A court in Cameroon has sentenced two transgender women to five years in prison for “attempted homosexuality” after they were arrested for the clothes they wore in a restaurant.
Alice Nkom, a lawyer representing members of the country’s LGBT community, attends an interview at her home in Douala, Cameroon. (REUTERS)
A court in Cameroon sentenced two transgender women on Tuesday to five years in prison for “attempted homosexuality” and other offences after they were arrested for the clothes they wore in a restaurant, their lawyers said.
A local social media celebrity known as Shakiro, who also is identified as Loic Njeukam, and Patricia, also identified as Roland Mouthe, were arrested on Feb. 8. Human rights activists say their detention is part of the growing criminalization of sexual minorities and transgender people in Cameroon.
The two received the maximum sentence of five years in prison and fines of 200,000 CFA francs ($372.44), their lawyers told Reuters. Besides “attempted homosexuality,” they were convicted of public indecency and failing to carry identification.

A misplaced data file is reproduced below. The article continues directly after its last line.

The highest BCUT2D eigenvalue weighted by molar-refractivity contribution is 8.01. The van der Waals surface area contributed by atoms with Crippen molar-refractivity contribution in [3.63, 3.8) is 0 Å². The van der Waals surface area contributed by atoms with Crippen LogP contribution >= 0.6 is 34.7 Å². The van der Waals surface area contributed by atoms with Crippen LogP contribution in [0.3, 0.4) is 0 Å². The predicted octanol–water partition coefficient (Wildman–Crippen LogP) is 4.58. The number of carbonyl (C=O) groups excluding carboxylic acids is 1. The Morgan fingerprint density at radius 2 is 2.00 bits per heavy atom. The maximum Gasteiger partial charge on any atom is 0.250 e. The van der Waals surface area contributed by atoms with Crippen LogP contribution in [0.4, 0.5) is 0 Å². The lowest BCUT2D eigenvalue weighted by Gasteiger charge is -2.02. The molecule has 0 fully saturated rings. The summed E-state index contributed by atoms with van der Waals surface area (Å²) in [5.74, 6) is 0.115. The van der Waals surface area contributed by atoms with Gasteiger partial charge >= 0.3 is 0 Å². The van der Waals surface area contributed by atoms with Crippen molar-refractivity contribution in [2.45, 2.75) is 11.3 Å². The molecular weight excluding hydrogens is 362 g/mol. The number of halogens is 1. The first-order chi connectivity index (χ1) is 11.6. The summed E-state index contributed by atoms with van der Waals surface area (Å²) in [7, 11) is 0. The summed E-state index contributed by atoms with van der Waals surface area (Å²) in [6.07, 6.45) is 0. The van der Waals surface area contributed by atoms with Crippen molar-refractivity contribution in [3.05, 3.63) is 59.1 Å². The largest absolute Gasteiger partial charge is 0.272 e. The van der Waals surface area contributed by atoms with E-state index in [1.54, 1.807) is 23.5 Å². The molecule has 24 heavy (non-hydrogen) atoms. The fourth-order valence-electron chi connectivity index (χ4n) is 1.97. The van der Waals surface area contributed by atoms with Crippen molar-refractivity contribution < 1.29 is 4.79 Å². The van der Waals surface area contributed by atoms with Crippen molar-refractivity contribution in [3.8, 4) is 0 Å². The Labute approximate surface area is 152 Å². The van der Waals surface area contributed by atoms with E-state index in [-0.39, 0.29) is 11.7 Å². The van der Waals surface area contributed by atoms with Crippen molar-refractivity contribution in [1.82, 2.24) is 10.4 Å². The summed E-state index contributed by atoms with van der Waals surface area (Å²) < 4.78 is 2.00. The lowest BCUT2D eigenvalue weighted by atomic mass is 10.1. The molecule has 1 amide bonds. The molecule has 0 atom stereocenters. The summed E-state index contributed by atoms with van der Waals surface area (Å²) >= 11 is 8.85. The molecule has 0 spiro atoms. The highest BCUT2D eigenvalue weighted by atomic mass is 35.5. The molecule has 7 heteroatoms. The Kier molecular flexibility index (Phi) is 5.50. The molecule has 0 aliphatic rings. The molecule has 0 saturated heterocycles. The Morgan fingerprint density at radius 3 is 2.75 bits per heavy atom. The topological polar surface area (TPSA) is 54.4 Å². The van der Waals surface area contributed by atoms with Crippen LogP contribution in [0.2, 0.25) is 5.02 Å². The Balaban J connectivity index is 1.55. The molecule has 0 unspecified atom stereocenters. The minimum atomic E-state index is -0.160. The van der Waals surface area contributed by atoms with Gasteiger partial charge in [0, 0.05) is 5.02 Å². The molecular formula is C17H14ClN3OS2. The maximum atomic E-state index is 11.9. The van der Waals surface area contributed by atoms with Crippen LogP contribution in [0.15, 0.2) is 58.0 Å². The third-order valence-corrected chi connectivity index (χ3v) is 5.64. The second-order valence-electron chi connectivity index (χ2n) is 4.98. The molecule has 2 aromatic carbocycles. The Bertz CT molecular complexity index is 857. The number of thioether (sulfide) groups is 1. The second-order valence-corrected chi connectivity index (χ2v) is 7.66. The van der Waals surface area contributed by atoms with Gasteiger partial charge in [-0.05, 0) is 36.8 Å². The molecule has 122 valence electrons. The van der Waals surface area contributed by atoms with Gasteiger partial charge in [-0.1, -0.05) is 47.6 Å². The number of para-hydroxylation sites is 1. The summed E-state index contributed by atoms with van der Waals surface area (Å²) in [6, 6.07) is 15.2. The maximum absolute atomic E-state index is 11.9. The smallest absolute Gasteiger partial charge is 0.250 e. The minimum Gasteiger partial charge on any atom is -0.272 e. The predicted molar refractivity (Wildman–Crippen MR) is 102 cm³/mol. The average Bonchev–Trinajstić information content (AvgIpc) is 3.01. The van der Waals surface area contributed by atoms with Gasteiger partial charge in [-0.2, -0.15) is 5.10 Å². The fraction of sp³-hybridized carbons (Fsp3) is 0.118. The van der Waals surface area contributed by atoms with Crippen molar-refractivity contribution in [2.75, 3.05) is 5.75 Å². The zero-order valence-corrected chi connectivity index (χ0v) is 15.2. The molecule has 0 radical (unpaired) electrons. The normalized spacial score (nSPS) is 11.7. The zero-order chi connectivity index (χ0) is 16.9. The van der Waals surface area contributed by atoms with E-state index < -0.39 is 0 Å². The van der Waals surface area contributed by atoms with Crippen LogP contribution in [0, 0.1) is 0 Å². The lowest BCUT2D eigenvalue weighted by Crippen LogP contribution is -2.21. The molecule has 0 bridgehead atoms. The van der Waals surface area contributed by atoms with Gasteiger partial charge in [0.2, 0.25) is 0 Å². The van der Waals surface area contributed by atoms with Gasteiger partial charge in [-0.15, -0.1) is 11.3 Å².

“This is a political decision,” said one of the lawyers, Alice Nkom, who vowed to appeal the verdict. “It’s Yaounde (the central government) that said these people must not bring homosexuality to Cameroon.”
A government spokesman did not immediately respond to a request for comment.
Cameroon is one of more than 30 African countries where same-sex relations are illegal. Its courts have previously sentenced people to multi-year prison sentences for their alleged homosexuality.
Human Rights Watch said last month that Shakiro and Patricia’s arrests seemed to be part of “an overall uptick in police action” against sexual minorities.
Fifty-three people have been arrested in raids on HIV and AIDS organisations since May 2020, with some reporting having been beaten and subjected to forced “anal examinations” to confirm accusations of homosexuality, the rights group said.
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